I can’t believe that it’s been ten years since Halo: Combat Evolved came out on the original Xbox. At the time it was peerless; a mature, weighty science fiction story coupled with incredibly hectic futuristic combat action across a strange alien environment. Everybody took notice and Microsoft sold shedloads of its original Xbox on the strength of this one game. Halo was, and still is, the Xbox killer app.
Microsoft Studios and 343 Industries have taken the original Halo gameplay and overlaid a fresh set of visuals. Halo: Combat Evolved Anniversary’s graphical polish drastically improves the muddy textures of the original. Gone are the bland walls and the tessellated textures of barren landscapes. Interiors are now packed with detail, and exteriors are lush and inviting.
As commendable as the graphics overhaul is when compared to the original, the visuals still don’t really stand up against todays Xbox 360 offerings. Granted, the Halo series is more about immersion and gameplay than top-class graphics, but I think that 343 Industries could have done better. If this was the fifth anniversary, way back in 2006, I’d be very happy, but having just come from Gears of War 3 the visuals still look somewhat lacking
I’m probably being a bit hard on the game as, unlike what Eidos did with Tomb Raider for Lara Croft’s tenth anniversary, this is not a reboot or re-imagining. Halo: Combat Evolved Anniversary is exactly the same game that Xbox owners were playing ten years ago, the difference being purely cosmetic. Pressing the start button in game (or clearly saying ‘classic’ if you have a Kinect) will switch the game to the old Xbox graphics and they look horrible. It’s an excellent illustration of how much effort has been put into this anniversary release.
The Halo story is the closest to a true science fiction story as you are likely to get whilst playing a video game. Back in 2001, original developers Bungie and publishers Microsoft steered away from the usual bubble-gum, throwaway space opera video game plot. For Halo: Combat Evolved, the game that defined the original Xbox and spawned a series that would do the same on the Xbox 360, players were treated to an epic narrative the likes of which (with the possible exception of Mass Effect, which itself borrows quite a lot from Halo) we’ve not seen since.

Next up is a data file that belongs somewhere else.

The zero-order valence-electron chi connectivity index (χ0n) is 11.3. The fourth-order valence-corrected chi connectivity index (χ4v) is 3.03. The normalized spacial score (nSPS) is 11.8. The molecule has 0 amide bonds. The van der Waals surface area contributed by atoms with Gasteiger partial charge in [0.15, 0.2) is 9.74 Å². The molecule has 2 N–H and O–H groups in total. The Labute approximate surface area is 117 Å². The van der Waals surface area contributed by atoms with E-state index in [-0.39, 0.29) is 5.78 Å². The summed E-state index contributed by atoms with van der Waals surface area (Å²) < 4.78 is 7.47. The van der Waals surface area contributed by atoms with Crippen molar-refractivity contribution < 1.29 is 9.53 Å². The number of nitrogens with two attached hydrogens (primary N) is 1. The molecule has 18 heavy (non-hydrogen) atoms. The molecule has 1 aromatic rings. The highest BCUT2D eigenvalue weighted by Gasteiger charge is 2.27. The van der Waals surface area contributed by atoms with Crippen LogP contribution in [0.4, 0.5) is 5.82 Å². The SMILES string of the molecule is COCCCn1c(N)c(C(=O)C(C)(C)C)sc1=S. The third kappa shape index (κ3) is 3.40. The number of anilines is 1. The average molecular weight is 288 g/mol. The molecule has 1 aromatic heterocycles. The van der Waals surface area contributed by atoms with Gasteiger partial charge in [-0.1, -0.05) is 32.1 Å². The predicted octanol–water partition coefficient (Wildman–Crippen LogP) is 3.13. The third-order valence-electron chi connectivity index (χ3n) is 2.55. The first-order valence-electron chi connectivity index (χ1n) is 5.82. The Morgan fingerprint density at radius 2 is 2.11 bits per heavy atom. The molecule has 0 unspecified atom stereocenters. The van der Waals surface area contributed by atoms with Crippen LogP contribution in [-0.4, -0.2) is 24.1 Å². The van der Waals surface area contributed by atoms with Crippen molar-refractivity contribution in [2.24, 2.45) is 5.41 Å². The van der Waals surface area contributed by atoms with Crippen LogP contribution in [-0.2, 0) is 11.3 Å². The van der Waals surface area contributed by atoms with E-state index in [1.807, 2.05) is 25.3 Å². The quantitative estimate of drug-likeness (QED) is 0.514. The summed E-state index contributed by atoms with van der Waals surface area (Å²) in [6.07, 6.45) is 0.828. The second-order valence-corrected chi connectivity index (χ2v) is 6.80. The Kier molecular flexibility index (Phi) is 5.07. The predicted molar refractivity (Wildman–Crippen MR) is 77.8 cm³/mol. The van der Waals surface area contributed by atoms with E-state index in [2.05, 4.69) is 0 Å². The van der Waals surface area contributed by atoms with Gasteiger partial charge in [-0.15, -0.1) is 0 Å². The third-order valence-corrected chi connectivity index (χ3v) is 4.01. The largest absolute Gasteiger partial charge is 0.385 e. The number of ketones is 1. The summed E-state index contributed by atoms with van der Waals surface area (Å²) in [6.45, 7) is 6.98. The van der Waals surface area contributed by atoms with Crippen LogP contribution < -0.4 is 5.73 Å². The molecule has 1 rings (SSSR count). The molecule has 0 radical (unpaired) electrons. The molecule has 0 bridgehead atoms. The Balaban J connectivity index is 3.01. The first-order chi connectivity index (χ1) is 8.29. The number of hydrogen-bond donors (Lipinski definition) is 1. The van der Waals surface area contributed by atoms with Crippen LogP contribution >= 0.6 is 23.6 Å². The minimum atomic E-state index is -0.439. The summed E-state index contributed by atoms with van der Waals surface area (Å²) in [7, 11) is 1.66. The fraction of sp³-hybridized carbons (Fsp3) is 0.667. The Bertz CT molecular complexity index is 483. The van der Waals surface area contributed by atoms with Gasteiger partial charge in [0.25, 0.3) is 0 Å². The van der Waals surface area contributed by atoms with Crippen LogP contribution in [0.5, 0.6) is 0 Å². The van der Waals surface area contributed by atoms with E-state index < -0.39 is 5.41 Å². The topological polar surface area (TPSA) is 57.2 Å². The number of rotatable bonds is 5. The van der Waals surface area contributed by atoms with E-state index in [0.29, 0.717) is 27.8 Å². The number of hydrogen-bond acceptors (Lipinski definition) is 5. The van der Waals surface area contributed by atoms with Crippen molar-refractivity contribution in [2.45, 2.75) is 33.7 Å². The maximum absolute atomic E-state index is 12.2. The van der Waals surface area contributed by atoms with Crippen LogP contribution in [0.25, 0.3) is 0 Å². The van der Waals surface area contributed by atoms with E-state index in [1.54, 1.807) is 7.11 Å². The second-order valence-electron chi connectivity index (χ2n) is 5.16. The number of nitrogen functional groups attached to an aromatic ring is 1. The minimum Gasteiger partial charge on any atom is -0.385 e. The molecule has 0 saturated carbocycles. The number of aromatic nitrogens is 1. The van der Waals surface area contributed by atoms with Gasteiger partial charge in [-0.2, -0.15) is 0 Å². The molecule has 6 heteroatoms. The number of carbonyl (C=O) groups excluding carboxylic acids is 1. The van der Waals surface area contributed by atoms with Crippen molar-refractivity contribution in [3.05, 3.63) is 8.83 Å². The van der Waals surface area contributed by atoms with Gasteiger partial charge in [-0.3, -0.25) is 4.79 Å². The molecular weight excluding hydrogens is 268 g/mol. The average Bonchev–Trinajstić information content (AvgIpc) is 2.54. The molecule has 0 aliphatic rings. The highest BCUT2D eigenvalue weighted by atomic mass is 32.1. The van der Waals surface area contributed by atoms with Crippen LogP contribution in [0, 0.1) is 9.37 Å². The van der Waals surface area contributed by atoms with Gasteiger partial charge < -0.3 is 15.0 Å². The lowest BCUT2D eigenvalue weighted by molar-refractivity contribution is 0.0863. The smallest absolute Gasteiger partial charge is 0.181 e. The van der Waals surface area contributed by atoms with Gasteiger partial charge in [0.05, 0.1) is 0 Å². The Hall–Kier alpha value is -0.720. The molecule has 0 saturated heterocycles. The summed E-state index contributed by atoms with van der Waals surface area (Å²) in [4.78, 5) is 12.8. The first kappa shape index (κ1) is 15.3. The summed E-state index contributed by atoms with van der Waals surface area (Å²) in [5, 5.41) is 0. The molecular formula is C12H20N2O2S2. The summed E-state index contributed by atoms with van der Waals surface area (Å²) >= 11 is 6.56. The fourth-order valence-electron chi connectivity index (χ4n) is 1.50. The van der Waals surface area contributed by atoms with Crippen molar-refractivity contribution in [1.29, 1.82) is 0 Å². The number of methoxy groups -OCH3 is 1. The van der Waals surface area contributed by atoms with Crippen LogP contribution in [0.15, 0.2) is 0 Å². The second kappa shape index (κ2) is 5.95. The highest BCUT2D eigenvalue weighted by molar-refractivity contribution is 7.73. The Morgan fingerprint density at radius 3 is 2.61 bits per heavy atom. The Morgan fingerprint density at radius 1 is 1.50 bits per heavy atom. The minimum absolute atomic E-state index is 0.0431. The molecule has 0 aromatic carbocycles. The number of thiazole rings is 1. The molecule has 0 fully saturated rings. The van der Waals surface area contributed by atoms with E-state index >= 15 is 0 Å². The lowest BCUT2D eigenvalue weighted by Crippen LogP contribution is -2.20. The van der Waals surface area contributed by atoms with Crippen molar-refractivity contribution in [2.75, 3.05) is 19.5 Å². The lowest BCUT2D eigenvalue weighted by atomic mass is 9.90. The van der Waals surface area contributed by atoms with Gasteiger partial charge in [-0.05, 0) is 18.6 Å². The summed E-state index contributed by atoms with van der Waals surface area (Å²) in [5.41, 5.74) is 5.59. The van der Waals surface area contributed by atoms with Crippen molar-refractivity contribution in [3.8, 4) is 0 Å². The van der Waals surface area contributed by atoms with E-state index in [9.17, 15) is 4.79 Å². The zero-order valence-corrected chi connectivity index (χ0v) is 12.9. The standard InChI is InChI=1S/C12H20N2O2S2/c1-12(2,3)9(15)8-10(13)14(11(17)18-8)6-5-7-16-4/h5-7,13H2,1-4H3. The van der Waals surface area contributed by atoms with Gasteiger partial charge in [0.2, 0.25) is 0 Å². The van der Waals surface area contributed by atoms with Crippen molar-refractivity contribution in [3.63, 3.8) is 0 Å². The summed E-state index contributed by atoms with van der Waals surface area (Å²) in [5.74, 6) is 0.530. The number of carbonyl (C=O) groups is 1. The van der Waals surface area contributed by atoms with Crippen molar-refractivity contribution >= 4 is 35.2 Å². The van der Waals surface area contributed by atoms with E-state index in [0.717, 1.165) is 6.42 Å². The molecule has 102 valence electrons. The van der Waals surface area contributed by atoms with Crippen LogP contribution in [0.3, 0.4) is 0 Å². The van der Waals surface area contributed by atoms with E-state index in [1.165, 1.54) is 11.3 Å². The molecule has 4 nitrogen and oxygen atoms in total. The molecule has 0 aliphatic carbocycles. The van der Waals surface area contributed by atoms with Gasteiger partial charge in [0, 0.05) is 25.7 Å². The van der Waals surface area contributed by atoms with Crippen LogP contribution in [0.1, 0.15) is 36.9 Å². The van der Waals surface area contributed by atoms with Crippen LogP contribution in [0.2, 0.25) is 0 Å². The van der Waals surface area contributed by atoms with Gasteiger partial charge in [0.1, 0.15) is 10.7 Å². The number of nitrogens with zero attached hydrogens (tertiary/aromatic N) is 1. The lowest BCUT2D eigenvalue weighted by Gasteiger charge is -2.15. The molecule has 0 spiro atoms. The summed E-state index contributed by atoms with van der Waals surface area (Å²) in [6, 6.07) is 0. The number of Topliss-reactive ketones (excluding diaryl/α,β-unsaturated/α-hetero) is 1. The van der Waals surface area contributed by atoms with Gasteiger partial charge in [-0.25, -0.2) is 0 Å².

Halo: Combat Evolved Anniversary retells the story that introduced owners of the original Xbox to the Halo universe and to the cybernetic Master Chief. Chronologically, the game picks up straight after the events in 2010’s Halo: Reach, positioning the game as a continuation of the last game for newcomers and a bit of nostalgia for the more seasoned Halo players.
Halo is set in a future where the human race, with the aid of faster-than-light travel, has colonised the heavens. It doing so they caught the attention of a collective of alien species known as the Covenant. These creatures deem us to be an affront to their belief system and so they declared war on the human race. In order to even the huge odds stacked against them, the humans embarked on a project to create an army of super-soldiers: the Spartans. During the events of Halo: Reach all but one Spartan were destroyed. This last Spartan, Master Chief, escaped the destruction of the planet reach on board the starship called The Pillar of Autumn.